The American HIV/AIDS epidemic of the 80’s was a monumental event in queer history.
An event so big and life altering, that is still having a drastic impact on us today. Though we know much more about the disease today and how to protect ourselves from it, there’s still a lot to be learned from those who were there at the very beginning of the epidemic. The autoimmune disease, first called AIDS in 1982, brought with it not just a physical sickness, but also a social stigma that left the people who had contracted it with nowhere to turn. For many HIV positive members of the queer community the social stigma is still a problem today.
Because of the way HIV/AIDS is viewed throughout society, it’s not often that we’re taught what it was actually like to live in a time where an unknown virus was killing all of your queer friends. Though it’s unlikely that we will ever truly be able to understand how the pioneer activists of the american HIV/AIDS movement felt at the time, here are a few documentaries that try to scratch the surface.
Common Threads: Stories from the Quilt
Stories from the Quilt tells the story of how the NAMES Project Memorial Quilt was created. The quilt, named as the largest folk community art piece in the world, is a project dedicated to celebrating the lives of those who have died of AIDS related causes. The film describes the social circumstances at the time by telling the stories of five men who are memorialized in the quilt, as well as depicting the actual creation of it.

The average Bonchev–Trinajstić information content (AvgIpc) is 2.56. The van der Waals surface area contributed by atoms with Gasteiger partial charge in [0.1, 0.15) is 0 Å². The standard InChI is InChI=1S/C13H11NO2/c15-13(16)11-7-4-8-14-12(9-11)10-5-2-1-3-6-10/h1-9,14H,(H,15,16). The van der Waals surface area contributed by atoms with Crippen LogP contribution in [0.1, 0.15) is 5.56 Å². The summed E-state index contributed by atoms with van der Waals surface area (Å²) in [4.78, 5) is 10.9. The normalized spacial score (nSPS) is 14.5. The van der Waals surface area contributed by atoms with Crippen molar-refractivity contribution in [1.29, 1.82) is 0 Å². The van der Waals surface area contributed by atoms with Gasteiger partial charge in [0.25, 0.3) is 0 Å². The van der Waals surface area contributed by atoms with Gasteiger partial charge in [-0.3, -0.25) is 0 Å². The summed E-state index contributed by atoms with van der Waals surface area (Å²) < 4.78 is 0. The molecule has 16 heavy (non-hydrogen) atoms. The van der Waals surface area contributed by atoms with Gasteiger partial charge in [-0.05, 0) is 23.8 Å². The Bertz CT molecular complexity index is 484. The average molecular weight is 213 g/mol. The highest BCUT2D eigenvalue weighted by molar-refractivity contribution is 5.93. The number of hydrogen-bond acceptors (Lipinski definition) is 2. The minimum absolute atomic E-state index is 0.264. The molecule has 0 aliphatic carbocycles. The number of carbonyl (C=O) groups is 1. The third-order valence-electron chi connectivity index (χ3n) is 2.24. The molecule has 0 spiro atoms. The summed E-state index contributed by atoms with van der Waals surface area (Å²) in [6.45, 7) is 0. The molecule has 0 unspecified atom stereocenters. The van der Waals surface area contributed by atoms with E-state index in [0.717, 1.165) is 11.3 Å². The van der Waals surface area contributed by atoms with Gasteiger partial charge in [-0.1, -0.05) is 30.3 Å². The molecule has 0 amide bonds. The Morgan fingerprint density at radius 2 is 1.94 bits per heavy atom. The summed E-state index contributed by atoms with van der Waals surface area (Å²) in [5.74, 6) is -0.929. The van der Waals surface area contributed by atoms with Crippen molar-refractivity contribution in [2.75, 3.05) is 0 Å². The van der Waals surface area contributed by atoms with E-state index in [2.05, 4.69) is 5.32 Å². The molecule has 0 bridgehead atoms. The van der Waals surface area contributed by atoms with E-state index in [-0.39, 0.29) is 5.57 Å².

How to Survive A Plague
This is a documentary you’ve probably heard of, but could never bring yourself to watch. Streaming on Netflix right now, How to Survive A Plague describes the way that two groups in the 80’s, ACTUP and TAG, became frustrated with the government’s lack of response to the crisis and took matters into their own hands. The film includes real footage and historical documents from the time, as well as interviews with surviving activists.
We Were Here
Perhaps the most heart wrenching doc on the list, We Were Here focuses on different perspectives on HIV/AIDS from that time period, including interviews with a counselor, a nurse, an artist, and a political activist. The film is set in San Francisco, the place that became the height of the activism circuit for HIV positive people during that time. The documentary shows the city change from a place of liberation to the center of the epidemic that cut the queer community down in more than one way.
Even Me is a documentary that is important to the history of HIV/AIDS because it defies the way we think about the disease. Focused on the experiences of the elderly, people of color, and even heterosexual people who deal with HIV/AIDS in their daily lives, Even Me dispels the myth that the disease is a “young, gay, male” problem. These participants are open and honest, and everyone, even doctors, can take away a lesson about love, life and sex from the people chronicled here.
Cover image courtesy of Getty Images.